SOME 50 TO 100 children are already dying daily in northern Ethiopia as the result of a famine that could become one of the worst in African history, Post correspondent Jay Ross reported from Addis Ababa yesterday. This staggering prospect is the product of factors familiar in Ethiopia and many other states in Africa and elsewhere in the Third World. The margin is very narrow in most of those countries. Things must go well for them just to subsist. If even one big thing goes wrong, the price is heavy. In Ethiopia, on top of the usual suspects--poverty, underdevelopment, drought--local wars and the policies of the Ethiopian government have combined to put the country on the brink of an immense catastrophe.

In the wars going on in Eritrea and Tigray provinces, food is a weapon of war. This is especially true of the Ethiopian regime, whose efforts to pry local populations out of their support for rebellion often seem to center on depriving them of food and the means of a normal existence, such as it is.

In the past, Ethiopia turned first to the United States for emergency food aid. But the repressive Marxist regime now in power has cast its lot with the Soviet Union and its clients, Cuba and Libya. These friends of Ethiopia choose to leave it pretty much on its own when it comes to food. Col. Mengistu Haile Mariam, the country's leader, cannot bring himself to interrupt even briefly his political attacks on the United States and to ask for relief for his suffering people. This task has been delegated to relief officials in his government or assigned to the international relief agencies.

The United States has done relatively little to help Ethiopia meet its growing crisis. Essentially taking the view that the Ethiopian government has made its own choices, the Reagan administration suggests it is up to that government to exhaust all other sources of food aid, European and international, before making further requests of Washington.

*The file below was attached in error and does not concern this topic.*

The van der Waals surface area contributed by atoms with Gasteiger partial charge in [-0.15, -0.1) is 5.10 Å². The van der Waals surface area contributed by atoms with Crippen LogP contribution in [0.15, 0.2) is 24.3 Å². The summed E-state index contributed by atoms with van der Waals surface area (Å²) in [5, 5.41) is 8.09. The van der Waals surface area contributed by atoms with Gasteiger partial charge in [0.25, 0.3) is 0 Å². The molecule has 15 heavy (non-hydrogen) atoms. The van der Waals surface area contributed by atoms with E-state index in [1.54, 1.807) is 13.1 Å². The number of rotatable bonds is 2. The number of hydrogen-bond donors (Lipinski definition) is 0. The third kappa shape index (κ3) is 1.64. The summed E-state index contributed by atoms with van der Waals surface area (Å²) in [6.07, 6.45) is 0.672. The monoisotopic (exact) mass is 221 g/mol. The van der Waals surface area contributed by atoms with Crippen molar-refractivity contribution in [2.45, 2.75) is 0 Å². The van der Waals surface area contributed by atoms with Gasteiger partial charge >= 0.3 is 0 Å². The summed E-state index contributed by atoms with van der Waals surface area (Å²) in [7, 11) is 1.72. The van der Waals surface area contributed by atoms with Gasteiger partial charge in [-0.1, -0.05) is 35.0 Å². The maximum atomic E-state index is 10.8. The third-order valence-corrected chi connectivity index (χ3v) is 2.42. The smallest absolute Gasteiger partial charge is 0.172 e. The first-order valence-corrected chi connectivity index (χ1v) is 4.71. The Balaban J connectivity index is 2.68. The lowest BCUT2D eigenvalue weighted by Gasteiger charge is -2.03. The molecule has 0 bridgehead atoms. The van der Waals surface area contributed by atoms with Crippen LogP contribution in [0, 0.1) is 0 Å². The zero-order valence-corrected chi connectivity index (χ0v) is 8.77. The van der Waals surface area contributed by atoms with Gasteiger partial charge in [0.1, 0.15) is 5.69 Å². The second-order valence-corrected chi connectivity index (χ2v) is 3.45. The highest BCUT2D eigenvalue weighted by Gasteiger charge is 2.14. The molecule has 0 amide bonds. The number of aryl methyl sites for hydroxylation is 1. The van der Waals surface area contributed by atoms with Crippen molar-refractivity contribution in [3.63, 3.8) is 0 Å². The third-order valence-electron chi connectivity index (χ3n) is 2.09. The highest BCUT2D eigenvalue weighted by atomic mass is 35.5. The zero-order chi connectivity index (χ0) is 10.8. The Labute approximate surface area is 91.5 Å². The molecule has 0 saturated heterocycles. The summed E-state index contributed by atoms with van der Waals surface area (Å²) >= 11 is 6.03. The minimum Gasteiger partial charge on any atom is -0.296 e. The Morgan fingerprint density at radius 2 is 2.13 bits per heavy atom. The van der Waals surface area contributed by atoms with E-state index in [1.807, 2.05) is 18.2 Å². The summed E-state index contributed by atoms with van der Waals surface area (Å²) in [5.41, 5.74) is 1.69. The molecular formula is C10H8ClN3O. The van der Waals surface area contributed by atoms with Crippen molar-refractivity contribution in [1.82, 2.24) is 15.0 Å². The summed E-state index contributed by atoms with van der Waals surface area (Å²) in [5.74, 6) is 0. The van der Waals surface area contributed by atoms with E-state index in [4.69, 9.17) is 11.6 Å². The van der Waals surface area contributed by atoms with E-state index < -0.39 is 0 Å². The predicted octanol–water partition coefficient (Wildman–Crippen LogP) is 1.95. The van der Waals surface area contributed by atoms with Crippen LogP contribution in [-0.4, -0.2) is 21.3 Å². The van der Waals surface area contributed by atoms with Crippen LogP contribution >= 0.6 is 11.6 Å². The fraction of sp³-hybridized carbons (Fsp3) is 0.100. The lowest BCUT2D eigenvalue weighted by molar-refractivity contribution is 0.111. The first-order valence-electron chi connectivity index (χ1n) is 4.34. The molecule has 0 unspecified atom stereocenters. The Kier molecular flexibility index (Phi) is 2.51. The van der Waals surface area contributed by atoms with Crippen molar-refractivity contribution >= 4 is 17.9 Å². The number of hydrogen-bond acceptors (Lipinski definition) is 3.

We can understand the reason for the United States' giving first call on its available resources to friendlier governments. And there is an irony in the United States' being expected to show more compassion for starving Ethiopians than their own government shows. But it's not as if we were running out of the resources with which to help those desolate people. And surely there is something beyond irony at stake here: there is something desperately wrong when the United States does less than it could to help keep a dying population alive. This country could be especially useful if it were to provide trucks or aircraft to distribute supplies inside Ethiopia, and it could certainly send more food. Whatever the politics, the moral choice is not complicated at all--this country must help the starving Ethiopians and help them now.